This is "So-California"
The wind shows us how close to the edge we are. — Joan Didion, The Santa Ana
The first Inherent Bummer road trip happened last week, but until today I hadn’t been able to articulate its significance. Now that I’m sitting on the porch watching California’s first Santa Ana winds of the year blow, shaking the circulatory system of alleyway electrical wires, bending palm trees backwards, and grooming the Pacific with plumes of watery mist, I think I can do it.
Southern California might not seem like a mythological place because many of us are too close to see it, we forget how fucking weird it is. How “So-California” it is. To be sure, California is definitely not the birthplace of surfing, but it is the birthplace of surf culture, and the ensuing amalgamation of rich cultural significance that makes it simultaneously loveable and hateable. We have John Severson, Gidget, the Fletchers and Kolohe Andino. Volcom. Surfer Magazine. Surf City. The Wedge. Katin. The entire umbrella of weirdness that fits under Counter Culture. The Pumphouse Gang. Alleyways that stretch all the way to the water. Trestles. The South Bay. The wealthy and the blue collar mingling on the edge of America—together. Filtering into the water. Riding waves.
The past two days Los Angeles, and the rest of Southern California, was hungover with defeat. We watched a depressing Dodgers playoff loss, and it was a lazy week for waves. Power grids shut down in anticipation of these gusty and storied winds. Yesterday had an apocalyptic feeling. The desert inhaled before blowing dust our way. Lana Del Rey, an overly glamorized manifestation of this uniquely Californian culture, serenaded the Hollywood Bowl. The wind carried her voice through the city’s cracks. Last night felt like it could very well have been our last evening on earth as the winds marched in from the desert. But today the winds arrived, and there is a warm new hope in the streets. It’s Friday in October and chaotic optimism is thriving in this odd, dry air. The wind seems to have even drifted across the Atlantic, where Jeremy Flores won the Quik Pro, and nothing feels more Fall than that. The wind kicks up excitement, the unknown, and cultural shifts that can’t be predicted.
Last week, as we drove, we met a variety of characters. These characters that live along the western edge of America attract ogling, anthropological interest, even. The allegorical beach bums walk so we can run. In La Jolla, a local wild-eyed man named Max shook our hands with a bloody and bandaged fist and a gash in his head that he covered with gauze and then with a beanie. He’s a La Jolla native and he recognized one of our van occupants, Mauro Diaz, who is from Puerto Rico but spends a lot of time in Mexico charging Puerto Escondido. Because Mauro is a genuinely good-spirited guy that seems beloved by everyone he meets, Max was psyched to see the young Puerto Rican. And, thanks to Mauro’s reputation, Max instantly promised us all set waves in La Jolla if we wanted them — but as he said this, an off-duty paramedic decided it was time to inspect the gash in his head.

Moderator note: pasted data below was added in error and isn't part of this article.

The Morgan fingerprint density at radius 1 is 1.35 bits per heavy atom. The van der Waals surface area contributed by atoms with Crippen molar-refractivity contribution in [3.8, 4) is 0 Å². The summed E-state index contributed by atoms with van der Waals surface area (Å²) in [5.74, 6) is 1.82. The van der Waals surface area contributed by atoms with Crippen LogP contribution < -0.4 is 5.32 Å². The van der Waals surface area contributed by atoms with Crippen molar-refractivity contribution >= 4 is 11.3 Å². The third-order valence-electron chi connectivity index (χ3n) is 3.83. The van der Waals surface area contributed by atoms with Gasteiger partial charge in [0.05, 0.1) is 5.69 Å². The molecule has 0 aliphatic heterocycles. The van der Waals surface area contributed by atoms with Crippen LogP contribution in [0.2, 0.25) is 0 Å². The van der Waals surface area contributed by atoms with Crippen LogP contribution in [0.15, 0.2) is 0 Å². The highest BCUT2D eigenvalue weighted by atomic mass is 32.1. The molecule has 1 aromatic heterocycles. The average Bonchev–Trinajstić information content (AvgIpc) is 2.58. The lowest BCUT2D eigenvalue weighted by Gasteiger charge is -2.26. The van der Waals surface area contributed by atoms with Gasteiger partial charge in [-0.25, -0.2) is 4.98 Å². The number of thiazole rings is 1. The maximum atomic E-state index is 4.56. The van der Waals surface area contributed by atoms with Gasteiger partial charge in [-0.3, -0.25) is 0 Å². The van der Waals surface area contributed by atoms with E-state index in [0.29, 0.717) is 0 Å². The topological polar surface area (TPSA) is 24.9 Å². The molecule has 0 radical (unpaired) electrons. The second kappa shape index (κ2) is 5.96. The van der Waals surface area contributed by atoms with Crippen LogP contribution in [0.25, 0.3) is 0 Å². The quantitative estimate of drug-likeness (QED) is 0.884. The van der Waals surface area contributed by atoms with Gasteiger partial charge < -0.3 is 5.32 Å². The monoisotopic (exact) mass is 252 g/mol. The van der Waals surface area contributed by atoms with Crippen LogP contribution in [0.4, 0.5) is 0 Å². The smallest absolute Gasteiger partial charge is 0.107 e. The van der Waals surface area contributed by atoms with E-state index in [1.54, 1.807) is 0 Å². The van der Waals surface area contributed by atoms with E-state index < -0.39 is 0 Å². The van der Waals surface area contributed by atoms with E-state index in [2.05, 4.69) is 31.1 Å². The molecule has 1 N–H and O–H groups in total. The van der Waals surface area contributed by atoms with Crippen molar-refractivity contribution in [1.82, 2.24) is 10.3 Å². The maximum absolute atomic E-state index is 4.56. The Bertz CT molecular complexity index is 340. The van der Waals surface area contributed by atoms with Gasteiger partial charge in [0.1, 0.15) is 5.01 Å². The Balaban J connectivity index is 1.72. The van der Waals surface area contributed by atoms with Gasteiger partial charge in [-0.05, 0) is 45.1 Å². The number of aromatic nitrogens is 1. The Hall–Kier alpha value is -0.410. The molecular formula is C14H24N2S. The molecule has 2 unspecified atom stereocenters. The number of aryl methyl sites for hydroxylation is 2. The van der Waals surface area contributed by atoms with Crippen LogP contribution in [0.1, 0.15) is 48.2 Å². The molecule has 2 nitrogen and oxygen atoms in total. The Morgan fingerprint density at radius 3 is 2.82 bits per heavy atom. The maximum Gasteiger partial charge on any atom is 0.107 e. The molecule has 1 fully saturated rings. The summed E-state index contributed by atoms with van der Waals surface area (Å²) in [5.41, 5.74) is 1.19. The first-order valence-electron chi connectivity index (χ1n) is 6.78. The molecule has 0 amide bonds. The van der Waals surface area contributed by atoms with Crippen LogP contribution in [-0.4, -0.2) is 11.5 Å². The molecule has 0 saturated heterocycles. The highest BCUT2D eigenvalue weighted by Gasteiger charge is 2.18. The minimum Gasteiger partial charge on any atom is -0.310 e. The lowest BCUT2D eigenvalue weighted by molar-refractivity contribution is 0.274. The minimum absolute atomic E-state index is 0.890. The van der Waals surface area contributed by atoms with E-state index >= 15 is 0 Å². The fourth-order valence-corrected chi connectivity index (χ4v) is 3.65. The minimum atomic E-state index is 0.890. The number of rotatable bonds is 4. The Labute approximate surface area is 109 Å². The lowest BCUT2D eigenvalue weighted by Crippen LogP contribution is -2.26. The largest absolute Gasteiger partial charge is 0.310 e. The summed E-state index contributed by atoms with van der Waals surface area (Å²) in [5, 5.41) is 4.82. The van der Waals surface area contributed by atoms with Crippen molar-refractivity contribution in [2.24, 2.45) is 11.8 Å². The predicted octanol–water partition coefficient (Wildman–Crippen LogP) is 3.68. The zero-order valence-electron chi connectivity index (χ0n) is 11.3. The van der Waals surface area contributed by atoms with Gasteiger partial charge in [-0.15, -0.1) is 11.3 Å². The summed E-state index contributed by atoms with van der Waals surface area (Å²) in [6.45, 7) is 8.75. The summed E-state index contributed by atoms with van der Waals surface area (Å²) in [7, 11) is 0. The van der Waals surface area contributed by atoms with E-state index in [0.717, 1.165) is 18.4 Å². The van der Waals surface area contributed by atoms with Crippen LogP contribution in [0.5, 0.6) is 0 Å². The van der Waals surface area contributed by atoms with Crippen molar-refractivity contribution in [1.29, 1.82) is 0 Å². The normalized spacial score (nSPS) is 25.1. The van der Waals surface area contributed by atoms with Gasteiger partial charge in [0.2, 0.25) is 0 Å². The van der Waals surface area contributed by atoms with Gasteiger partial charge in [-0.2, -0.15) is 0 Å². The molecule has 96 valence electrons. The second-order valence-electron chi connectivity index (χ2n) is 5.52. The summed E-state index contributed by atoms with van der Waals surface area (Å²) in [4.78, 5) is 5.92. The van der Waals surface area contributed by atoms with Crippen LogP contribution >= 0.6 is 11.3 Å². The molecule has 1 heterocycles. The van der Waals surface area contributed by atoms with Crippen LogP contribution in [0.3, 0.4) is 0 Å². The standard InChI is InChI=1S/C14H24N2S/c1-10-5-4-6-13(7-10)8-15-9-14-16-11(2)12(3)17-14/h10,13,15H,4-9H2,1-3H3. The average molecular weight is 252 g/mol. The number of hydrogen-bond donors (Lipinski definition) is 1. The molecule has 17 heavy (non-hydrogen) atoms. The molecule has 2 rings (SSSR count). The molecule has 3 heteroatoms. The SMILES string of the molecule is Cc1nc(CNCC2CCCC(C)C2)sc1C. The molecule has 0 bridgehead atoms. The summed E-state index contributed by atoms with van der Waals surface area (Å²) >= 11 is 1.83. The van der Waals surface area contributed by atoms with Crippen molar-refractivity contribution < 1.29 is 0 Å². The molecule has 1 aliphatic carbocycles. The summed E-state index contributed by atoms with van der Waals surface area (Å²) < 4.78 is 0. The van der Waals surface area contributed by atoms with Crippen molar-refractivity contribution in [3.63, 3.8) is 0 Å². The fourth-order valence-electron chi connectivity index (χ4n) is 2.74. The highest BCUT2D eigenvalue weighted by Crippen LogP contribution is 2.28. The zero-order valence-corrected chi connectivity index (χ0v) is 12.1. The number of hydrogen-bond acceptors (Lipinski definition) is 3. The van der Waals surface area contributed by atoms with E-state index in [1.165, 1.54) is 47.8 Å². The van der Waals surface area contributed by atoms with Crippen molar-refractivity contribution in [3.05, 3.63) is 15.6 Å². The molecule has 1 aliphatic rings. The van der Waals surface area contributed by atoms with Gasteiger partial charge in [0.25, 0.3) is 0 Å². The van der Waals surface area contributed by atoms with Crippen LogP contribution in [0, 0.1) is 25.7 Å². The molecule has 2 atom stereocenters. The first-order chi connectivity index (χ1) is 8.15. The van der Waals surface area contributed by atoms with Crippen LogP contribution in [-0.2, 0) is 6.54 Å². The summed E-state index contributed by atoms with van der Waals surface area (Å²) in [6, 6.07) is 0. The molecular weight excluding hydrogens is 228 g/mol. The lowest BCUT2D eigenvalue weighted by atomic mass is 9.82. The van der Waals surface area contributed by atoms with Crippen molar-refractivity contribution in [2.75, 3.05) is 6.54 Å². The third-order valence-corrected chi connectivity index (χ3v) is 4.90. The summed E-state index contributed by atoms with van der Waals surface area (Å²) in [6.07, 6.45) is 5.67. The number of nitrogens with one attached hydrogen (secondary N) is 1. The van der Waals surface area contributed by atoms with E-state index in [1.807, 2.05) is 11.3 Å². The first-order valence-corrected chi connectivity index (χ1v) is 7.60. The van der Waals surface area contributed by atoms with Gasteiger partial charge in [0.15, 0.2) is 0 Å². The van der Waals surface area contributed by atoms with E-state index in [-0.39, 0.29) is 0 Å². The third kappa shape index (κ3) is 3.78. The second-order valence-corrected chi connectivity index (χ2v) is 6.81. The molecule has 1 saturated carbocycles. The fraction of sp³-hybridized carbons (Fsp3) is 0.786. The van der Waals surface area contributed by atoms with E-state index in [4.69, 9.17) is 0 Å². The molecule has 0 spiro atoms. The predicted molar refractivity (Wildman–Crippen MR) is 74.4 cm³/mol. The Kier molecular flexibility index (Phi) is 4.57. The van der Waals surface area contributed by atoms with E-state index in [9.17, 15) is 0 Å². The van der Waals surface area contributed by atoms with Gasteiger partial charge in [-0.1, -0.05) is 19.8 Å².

In Oceanside we saw summer unfold with overweight and leathered residents bronzing, while massive cranes gentrified the nearby downtown. In Laguna Beach we searched for girls that hadn’t gone back to college yet but found none — only beautifully deserted beaches and a wave-ruining north wind. In Huntington Beach we observed fighter jets warming their engines for a celebration of our military air defenses as 3-foot blue peaks rolled in between thick pods of dolphins. From there, we went north, to Los Angeles, because it was offshore when everywhere else was onshore. But it was small. We went all the way to Ventura after that and it ended up being the cherry on top a very Californian roadtrip. “This wind swell isn’t even on the buoys its so localized,” said Mini Blanchard, Dane’s life-long filmer between bites of a double double from In ‘n’ Out. “You guys lucked out.”
We had a night out with Dillon Perillo in LA and as is tradition, we chased our tail through Silver Lake. And onto Hollywood Blvd. We tried to attend a girl’s birthday party but didn’t get let in. Possibly because we were a group of nine men, in hoodies. We ended up back at the home where Curren Caples, Cam Richards and Noah Schweizer live, watching Smashing Pumpkins music videos on YouTube until dawn broke. None of it felt out of place. So-California. Though, it never made much sense why this seemingly routine march mattered.
As I considered our first trip, Nick Cave’s new, slow-burning and very ethereal record “Ghosteen” cascaded through my home. The lyrics, “We’re all so sick and tired of seeing things as they are” struck me as the wind gust down my alley, reminding me that all those insignificant moments, in a van full of our shit, add up to create something profound. Something meaningful. We are Southern Californians. We are the folklore. The smells of body odor, tobacco, wet-wetsuit, FU Wax and stale beer reinvigorate me to keep moving. Even if it’s in our own backyard. We surfed waves most of haven’t seen since we wore NSSA jerseys every weekend and realized we missed them all. We saw friends in every lineup and in every parking lot. And Max in La Jolla. It was good to see you all. In person. On the lot. And in the water. —Travis Ferré
Over the next few weeks we’ll roll out our new video over on Surfline and here at Inherent Bummer. We got to rent the van and enjoy frosty beers each night thanks to Saint Archer Brewery—truth be told, we put a solid dent in a crate of their ales as we made our way through California’s backyard.